While property is historically a stable asset, all it would take is a housing crash or a change in your employment status to destablize your entire future. If you were to invest instead of overpaying, property would still be a large proportion of your assets, but you’d be building up other avenues of wealth at the same time and spreading the risk.

Compound Interest

Another fundamental in finance is the power of compound interest. And this power is only unleashed with time. For those who choose to overpay their mortgage, the strategy is often to focus on the mortgage first, and then when that’s cleared, put all their energy and money towards investments. But a mortgage takes a considerable amount of time to pay off, even with overpaying, eating into the precious time needed to harness the power of compound interest.

Let’s once again go back to the example figures I shared above. We have two people — Person A, and Person B. Both have a $300,000 mortgage at 3.5% for 30 years. The monthly repayment is $1348. Each has an additional $200 available to help their financial status.

Person A paid their mortgage off in 30 years as planned, while investing $200 a month in a low-cost index fund at 7%. After the mortgage was paid off, they continue to invest the $200 plus the mortgage payment amount for another 10 years. At the end of the 40 years they have:

  • A fully paid off house (which they paid $485,000 for, including interest)
  • And $763,000 in their investments.

Person B used the extra $200 to overpay their mortgage, which meant their mortgage was paid off in 24 years. They were then able to invest both the mortgage payment amount and the additional $200 for 16 years in a low-cost index fund at 7%. At the end of the 40 years, they have:

  • A fully paid off house (which they paid $443,000 for, including interest)
  • And $548,000 in their investments.

So at the end of the 40 years, despite Person B paying less for the house, and having an extra 6 years and an additional $40,000 to invest, they still ended up with $215,000 less than Person A.

The value of the index fund over time for Person A and Person B.

In fact, if Person A decided to only invest the $200 a month for the 40 years, and didn’t add in the mortgage repayment amount at all, they’d still have $528,000, and would have invested $200,000 less than person B. This is because after that length of time the wealth comes from the compounding interest, not from the capital being put in.

The value of the index fund over time for Person A if they don’t increase the monthly amount after the mortgage is paid off.

The one thing you can’t buy is time, and that’s the opportunity you’re giving up on if you overpay on your mortgage. Time for your investments to grow and compound over time and reach their full potential.

Liquidity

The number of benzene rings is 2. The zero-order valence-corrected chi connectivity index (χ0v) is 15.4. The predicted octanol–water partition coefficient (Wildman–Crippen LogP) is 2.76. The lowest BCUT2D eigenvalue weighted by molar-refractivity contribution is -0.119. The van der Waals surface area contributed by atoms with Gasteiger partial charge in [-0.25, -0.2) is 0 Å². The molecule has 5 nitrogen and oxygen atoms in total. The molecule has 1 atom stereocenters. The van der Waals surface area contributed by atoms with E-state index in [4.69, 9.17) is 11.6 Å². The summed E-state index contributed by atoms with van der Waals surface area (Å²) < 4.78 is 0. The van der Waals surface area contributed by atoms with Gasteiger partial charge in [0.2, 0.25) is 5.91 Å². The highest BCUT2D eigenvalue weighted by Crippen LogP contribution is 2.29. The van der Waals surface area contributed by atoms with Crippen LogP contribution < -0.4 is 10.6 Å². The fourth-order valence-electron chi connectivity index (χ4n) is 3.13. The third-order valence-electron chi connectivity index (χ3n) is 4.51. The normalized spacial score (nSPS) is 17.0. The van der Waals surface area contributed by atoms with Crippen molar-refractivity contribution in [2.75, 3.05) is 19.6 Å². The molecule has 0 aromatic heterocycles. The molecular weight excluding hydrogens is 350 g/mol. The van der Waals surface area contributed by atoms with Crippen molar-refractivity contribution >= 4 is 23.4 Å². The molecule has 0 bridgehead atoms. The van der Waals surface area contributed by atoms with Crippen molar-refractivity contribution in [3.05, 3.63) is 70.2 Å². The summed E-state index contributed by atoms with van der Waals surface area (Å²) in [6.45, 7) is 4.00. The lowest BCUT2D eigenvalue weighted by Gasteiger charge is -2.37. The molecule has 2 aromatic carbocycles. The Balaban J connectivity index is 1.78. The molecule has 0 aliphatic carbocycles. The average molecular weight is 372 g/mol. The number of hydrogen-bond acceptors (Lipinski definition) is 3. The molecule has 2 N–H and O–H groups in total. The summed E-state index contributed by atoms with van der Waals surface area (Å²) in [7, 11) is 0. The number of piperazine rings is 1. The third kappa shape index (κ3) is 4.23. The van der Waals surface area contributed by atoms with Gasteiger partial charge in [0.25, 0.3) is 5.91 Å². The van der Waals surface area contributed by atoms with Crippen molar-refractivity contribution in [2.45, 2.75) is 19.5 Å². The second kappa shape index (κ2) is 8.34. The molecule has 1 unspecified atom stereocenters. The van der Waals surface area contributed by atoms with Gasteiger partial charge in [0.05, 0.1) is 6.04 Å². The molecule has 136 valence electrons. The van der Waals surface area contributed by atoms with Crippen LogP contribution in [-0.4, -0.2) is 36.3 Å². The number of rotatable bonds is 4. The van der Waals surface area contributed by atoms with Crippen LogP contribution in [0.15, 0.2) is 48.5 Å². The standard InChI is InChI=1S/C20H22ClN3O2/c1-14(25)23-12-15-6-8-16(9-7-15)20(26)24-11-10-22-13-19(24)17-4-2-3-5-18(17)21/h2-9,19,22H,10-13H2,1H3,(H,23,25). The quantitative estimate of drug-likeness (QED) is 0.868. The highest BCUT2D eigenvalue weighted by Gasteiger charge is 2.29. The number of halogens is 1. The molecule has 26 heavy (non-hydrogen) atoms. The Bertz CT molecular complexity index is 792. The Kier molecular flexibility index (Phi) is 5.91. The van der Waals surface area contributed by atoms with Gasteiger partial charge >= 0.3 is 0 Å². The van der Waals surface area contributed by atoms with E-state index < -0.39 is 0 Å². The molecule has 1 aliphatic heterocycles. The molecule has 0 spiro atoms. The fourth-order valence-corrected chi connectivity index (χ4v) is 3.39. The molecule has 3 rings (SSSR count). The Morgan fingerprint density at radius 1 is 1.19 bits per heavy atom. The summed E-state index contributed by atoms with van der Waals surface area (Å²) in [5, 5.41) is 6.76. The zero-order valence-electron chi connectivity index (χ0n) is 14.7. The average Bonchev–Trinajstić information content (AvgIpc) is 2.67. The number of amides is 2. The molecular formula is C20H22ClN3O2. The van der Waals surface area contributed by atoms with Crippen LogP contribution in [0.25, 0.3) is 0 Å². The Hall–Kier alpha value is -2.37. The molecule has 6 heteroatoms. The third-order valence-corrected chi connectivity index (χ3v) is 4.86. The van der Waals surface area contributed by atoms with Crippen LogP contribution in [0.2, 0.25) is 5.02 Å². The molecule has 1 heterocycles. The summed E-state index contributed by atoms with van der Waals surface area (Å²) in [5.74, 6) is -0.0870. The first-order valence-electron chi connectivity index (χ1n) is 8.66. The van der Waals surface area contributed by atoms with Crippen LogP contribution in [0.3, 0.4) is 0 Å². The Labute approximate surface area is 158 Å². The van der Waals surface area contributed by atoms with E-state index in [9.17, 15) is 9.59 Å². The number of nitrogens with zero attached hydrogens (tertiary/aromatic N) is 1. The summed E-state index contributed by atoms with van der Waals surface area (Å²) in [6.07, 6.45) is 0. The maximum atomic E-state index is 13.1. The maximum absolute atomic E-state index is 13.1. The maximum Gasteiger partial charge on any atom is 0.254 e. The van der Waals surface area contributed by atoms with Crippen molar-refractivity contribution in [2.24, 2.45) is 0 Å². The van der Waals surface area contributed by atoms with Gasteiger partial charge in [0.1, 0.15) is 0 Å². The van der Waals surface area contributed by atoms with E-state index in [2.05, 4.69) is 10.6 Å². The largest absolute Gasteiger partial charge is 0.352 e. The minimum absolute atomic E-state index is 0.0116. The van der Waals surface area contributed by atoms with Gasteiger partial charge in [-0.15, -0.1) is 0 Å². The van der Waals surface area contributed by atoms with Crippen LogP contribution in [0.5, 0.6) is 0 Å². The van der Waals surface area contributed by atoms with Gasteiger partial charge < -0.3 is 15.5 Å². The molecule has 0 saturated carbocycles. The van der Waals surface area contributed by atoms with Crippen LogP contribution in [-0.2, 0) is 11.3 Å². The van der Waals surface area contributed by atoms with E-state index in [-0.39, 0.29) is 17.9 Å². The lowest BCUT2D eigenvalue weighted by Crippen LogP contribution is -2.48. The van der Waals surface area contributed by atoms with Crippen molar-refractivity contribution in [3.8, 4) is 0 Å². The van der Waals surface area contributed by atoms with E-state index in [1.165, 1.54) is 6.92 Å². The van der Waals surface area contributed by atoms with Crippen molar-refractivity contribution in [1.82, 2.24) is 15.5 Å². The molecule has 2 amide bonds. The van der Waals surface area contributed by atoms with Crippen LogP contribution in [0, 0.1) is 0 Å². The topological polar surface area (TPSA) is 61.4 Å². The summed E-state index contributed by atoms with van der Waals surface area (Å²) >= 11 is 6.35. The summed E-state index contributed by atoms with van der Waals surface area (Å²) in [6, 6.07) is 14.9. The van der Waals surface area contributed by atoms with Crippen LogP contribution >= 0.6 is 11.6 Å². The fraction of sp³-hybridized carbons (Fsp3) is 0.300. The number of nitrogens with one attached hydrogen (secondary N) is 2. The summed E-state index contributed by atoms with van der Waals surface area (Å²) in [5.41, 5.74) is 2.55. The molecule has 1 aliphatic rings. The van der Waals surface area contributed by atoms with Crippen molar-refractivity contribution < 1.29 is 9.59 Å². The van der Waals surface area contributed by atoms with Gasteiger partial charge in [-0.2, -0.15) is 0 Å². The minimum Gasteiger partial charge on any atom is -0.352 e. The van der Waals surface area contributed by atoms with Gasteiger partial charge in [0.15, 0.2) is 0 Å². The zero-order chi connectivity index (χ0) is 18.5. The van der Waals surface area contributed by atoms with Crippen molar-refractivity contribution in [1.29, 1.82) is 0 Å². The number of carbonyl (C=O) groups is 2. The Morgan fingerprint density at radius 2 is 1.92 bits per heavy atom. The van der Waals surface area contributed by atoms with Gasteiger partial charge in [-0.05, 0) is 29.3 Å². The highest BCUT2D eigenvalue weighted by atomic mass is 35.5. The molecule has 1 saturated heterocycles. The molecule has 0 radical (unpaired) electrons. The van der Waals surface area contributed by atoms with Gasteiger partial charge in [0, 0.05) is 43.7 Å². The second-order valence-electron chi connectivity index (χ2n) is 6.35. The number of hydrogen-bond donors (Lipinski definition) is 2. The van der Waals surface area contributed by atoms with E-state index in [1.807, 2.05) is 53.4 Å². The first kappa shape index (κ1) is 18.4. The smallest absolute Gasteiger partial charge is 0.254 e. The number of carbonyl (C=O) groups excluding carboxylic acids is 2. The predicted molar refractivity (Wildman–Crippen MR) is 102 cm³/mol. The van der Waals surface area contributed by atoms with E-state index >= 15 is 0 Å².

The last fundamental is liquidity. Liquidity refers to how easily an asset could be converted to cash. Let’s put aside the difference in returns for a minute and think about what happens with the money when you overpay.

Whether you overpay on your mortgage or put the money in savings, you still ‘have’ the money, and your net worth is the same. The key difference is that the money put against your mortgage becomes locked in, whereas the money in your savings can be fully accessible.

The money from overpayments is only available if you were to sell the house, or were to remortgage the property. If for some reason you needed the money, your only options would be to sell the house or to re-mortgage the property. Thinking back to the reasons why people might overpay — security and stability — it seems like this could be much better achieved by putting those funds to use elsewhere.

When I Would Change My Mind

All of the above is based on my opinions, and most importantly my current financial circumstances. When I sat down to write this article, I thought about whether there would be an instance where I’d change my opinion on the matter.

The only circumstance I think where I would consider overpaying my mortgage over investing would be if we experienced a similar situation to the 1980s where interest rates soared to the mid to high teens. In this case, the returns from investing wouldn’t outweigh the savings from overpaying, and so I’d prioritize paying off the high interest debt of the mortgage. But that would only be after I had a considerable amount of cash savings set aside so I had liquid assets to see me through what would be a tumultuous economic time.

Despite the facts of it all, money is still a very personal subject and one where emotions guide decisions as much as, or more so, than the actual numbers. It’s a lot to ask for someone to put aside the strong emotional side of this sort of decision. All I ask is that you don’t just jump on the person finance bandwagon; look at your options, and the pros and cons of each, before deciding what’s best for you.

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Jacob Shaw

Jacob Shaw

Money, productivity and career. Visit thejacobshaw.com